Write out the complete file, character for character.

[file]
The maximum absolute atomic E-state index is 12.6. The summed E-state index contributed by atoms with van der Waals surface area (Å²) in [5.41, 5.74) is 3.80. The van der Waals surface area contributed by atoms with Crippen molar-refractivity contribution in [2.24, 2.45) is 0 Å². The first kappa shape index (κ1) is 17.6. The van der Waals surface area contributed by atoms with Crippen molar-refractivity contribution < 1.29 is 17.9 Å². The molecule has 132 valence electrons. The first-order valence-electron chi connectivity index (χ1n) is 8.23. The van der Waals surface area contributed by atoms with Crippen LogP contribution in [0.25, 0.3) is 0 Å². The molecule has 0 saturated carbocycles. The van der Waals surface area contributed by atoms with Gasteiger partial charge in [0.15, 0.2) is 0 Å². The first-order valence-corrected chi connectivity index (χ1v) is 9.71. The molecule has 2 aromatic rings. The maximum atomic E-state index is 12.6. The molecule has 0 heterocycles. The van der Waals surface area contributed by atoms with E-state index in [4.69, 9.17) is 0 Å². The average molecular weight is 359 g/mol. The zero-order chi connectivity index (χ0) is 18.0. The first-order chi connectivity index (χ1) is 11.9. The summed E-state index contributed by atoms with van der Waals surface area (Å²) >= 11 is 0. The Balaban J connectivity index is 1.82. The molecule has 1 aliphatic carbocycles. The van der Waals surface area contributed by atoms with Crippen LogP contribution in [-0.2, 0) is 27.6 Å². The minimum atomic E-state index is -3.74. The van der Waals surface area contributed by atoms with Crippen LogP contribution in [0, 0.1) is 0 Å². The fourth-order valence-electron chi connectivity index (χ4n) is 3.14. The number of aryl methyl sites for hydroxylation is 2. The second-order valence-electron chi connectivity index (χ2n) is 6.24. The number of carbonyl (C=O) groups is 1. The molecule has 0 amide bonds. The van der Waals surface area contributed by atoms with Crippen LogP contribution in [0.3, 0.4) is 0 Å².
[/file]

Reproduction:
The maximum absolute atomic E-state index is 12.6. The summed E-state index contributed by atoms with van der Waals surface area (Å²) in [5.41, 5.74) is 3.80. The van der Waals surface area contributed by atoms with Crippen molar-refractivity contribution in [2.24, 2.45) is 0 Å². The first kappa shape index (κ1) is 17.6. The van der Waals surface area contributed by atoms with Crippen molar-refractivity contribution < 1.29 is 17.9 Å². The molecule has 132 valence electrons. The first-order valence-electron chi connectivity index (χ1n) is 8.23. The van der Waals surface area contributed by atoms with Crippen LogP contribution in [0.25, 0.3) is 0 Å². The molecule has 0 saturated carbocycles. The van der Waals surface area contributed by atoms with Gasteiger partial charge in [0.15, 0.2) is 0 Å². The first-order valence-corrected chi connectivity index (χ1v) is 9.71. The molecule has 2 aromatic rings. The maximum atomic E-state index is 12.6. The molecule has 0 heterocycles. The van der Waals surface area contributed by atoms with E-state index in [4.69, 9.17) is 0 Å². The average molecular weight is 359 g/mol. The zero-order chi connectivity index (χ0) is 18.0. The first-order chi connectivity index (χ1) is 11.9. The summed E-state index contributed by atoms with van der Waals surface area (Å²) >= 11 is 0. The Balaban J connectivity index is 1.82. The molecule has 1 aliphatic carbocycles. The van der Waals surface area contributed by atoms with Crippen LogP contribution in [-0.2, 0) is 27.6 Å². The minimum atomic E-state index is -3.74. The van der Waals surface area contributed by atoms with Crippen LogP contribution in [0, 0.1) is 0 Å². The fourth-order valence-electron chi connectivity index (χ4n) is 3.14. The number of aryl methyl sites for hydroxylation is 2. The second-order valence-electron chi connectivity index (χ2n) is 6.24. The number of carbonyl (C=O) groups is 1. The molecule has 0 amide bonds. The van der Waals surface area contributed by atoms with Crippen LogP contribution in [0.3, 0.4) is 0 Å².